1998 was when I started working on an unpublicized website to archive my band information and live information. Almost simultaneously, I put together a production unit between few friends of mine that handled everything from design to music. This is the grass roots of what you see right now.

New ZAPP’s autograph

I found out about Roger's death at a CD store during my visit in California. I went on the internet to seek more details about his death, and was shocked by how much wrong and misleading information there was on the website about talkboxes. Years and months after that incident, I went back on the internet to find out details about the new ZAPP tour in Japan. There again, I ran into bulletin boards with questions without answers and even more talkbox websites that posted ridiculous, bizarre information. I remembered my experience finding out the how-tos of the talkboxes and felt how much frustration these people must be going through. That is how the GF WORKS domain and website was finally published in 2007 to aid those with questions that haven't been answered.

The Birth of Tubeholder by the supervision of GF WORKS and the 1823M Complete Bundle

Once I published the site, I received numerous support and questions from all over the world. One of the many queries was how the tube and the driver were connected when building custom talkboxes.

I encountered the same challenge when I was making one of my own, but luckily discovered that the Golden Throat's tubeholder was replaceable and was a perfect fit. This was great, only because I already owned the Golden Throat, but not everyone has one, and this is why I decided to replicate the tubeholder and distribute it as Tubeholder by the supervision of GF WORKS.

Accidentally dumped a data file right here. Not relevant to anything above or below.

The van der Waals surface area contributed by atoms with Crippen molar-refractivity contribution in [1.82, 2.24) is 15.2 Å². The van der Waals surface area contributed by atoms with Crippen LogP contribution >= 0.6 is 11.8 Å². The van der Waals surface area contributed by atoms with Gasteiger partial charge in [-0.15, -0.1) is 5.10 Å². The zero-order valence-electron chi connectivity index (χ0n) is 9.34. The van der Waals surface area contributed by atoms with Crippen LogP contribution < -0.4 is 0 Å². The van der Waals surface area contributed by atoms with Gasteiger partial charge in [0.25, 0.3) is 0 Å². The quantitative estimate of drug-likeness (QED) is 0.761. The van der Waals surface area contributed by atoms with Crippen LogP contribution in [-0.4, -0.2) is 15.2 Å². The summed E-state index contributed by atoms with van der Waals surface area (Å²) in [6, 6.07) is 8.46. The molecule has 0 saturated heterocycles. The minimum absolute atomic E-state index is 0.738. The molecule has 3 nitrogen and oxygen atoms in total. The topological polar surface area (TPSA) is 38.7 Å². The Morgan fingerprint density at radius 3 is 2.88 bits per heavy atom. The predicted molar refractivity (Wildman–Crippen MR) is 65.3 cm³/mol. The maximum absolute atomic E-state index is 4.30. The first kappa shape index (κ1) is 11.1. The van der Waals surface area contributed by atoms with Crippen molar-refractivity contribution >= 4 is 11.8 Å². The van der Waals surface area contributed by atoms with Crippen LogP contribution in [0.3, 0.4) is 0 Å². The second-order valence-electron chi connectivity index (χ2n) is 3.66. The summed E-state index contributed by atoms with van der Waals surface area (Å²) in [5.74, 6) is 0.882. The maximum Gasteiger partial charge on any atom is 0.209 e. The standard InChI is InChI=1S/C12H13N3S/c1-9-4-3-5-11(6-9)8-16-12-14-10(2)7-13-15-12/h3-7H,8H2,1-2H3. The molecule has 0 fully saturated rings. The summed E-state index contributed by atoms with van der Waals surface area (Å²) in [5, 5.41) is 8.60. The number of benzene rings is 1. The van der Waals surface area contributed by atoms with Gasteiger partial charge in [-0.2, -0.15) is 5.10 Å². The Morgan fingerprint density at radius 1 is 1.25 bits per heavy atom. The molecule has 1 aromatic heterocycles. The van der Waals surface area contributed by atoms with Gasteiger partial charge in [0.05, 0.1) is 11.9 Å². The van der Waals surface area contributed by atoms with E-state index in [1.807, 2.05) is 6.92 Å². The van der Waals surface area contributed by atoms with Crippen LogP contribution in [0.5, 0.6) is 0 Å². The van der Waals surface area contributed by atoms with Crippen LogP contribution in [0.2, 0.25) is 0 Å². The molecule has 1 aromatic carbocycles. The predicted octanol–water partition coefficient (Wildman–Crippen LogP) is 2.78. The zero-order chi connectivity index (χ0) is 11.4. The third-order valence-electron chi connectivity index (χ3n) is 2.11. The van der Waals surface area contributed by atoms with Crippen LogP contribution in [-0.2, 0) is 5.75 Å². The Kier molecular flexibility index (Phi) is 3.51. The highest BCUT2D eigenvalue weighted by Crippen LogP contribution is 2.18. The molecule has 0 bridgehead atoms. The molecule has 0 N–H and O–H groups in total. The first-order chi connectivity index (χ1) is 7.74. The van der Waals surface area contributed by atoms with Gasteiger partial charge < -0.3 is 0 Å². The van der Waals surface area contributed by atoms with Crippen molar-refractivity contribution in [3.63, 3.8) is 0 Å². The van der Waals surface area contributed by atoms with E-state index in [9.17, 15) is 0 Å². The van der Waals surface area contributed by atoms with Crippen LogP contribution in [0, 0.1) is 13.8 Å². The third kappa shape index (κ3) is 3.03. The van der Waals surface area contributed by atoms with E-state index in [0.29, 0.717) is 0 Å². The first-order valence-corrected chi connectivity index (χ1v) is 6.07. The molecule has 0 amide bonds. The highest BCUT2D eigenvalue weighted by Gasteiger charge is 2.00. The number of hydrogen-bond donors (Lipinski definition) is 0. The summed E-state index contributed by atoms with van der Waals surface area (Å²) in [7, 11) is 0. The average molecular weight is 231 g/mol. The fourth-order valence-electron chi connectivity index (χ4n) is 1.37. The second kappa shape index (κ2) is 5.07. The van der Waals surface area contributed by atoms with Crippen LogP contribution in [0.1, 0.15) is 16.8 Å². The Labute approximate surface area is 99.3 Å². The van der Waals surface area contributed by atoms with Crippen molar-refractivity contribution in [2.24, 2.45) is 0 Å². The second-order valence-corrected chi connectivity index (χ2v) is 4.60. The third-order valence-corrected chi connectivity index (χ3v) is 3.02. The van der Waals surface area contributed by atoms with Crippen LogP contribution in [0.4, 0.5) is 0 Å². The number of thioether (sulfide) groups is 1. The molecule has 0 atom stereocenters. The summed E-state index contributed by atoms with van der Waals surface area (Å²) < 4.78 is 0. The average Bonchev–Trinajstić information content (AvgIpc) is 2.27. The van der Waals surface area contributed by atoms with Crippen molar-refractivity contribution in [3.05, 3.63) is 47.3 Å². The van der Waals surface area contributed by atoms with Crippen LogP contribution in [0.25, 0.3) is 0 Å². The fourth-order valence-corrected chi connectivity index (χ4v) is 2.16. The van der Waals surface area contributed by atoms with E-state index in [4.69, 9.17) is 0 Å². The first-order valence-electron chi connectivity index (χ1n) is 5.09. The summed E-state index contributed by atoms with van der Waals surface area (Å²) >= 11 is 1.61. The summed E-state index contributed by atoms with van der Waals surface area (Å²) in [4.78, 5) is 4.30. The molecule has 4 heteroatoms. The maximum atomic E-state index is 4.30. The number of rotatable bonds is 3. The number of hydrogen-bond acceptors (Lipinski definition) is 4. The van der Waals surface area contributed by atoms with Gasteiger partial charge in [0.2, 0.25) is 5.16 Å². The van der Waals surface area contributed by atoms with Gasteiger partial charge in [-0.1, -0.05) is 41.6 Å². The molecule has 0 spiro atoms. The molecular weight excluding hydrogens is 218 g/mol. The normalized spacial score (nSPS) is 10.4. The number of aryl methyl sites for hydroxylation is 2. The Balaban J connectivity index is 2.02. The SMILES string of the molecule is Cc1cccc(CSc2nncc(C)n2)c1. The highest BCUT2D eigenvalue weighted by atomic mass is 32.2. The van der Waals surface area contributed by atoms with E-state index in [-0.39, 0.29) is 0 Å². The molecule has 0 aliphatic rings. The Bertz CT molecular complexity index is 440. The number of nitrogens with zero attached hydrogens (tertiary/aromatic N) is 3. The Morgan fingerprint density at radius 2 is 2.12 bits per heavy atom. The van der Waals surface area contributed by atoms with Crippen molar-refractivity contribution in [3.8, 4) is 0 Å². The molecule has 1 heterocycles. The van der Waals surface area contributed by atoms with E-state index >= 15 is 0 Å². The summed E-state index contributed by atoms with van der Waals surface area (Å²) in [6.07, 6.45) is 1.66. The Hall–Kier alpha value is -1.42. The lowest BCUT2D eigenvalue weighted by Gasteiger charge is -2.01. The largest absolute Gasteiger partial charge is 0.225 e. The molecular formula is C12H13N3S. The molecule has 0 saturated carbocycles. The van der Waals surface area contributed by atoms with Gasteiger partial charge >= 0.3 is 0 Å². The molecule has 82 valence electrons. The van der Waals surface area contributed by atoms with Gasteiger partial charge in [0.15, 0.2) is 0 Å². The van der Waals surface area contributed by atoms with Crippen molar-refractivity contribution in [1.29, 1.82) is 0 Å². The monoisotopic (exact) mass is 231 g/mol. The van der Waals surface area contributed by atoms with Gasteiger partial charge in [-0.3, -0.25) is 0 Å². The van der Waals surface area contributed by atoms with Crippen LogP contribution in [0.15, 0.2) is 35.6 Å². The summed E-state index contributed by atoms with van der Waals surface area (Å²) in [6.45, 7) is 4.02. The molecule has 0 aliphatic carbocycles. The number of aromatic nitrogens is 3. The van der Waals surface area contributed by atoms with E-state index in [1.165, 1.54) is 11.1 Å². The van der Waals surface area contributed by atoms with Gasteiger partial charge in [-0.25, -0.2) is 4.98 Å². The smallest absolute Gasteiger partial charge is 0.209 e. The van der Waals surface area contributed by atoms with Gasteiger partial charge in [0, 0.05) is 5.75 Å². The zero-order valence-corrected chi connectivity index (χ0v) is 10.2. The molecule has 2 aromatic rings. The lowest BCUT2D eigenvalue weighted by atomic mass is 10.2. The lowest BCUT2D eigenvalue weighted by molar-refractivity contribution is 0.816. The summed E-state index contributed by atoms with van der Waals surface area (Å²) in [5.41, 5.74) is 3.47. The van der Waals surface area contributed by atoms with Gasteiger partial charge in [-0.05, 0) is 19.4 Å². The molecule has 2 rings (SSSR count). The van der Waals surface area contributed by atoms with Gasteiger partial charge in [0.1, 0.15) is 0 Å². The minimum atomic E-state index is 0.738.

Recent requests to the site have included the distribution of Electro Voice 1823M, which is found overseas, but not so much in Japan. Also, many of these second hand 1823Ms have been used as PA equipments, and consequently have damaged diaphragms. My background involves many years working for distributors for audio instruments and digital recorders, and so I have had experience with simple engineering techniques and work with engineers who specializes in these areas. I also understand that not everyone have access to these knowledge and is why I decided to put together the 1823M Complete Bundle.

These products have reached few hundred customers around the world and I receive mails of gratitude and thanks from people who were freshly introduced to talkboxes, started learning, or got further knowledge from the website, everyday – the fuel of what made the website that started out just as an archive tool, to reach its stage now and continue growing.


Talkboxer, Drummer and Web site owner
My Space
Photo : GF WORKS, Watanabe and djheartbeat

Copyright 1998-2023 GF WORKS. All Rights Reserved. All information, contents, pictures, logos, illustration, designs, audio data, etc. on this web site is protected by copyright law. Copyright belongs to GF WORKS, the photographer, the author, or the provider and prohibits the use, duplication, compilation, translation, transfer, publishing, and distribution of these contents without permission. Please use the contact form for inquiries to the administrator of the web site, GF WORKS.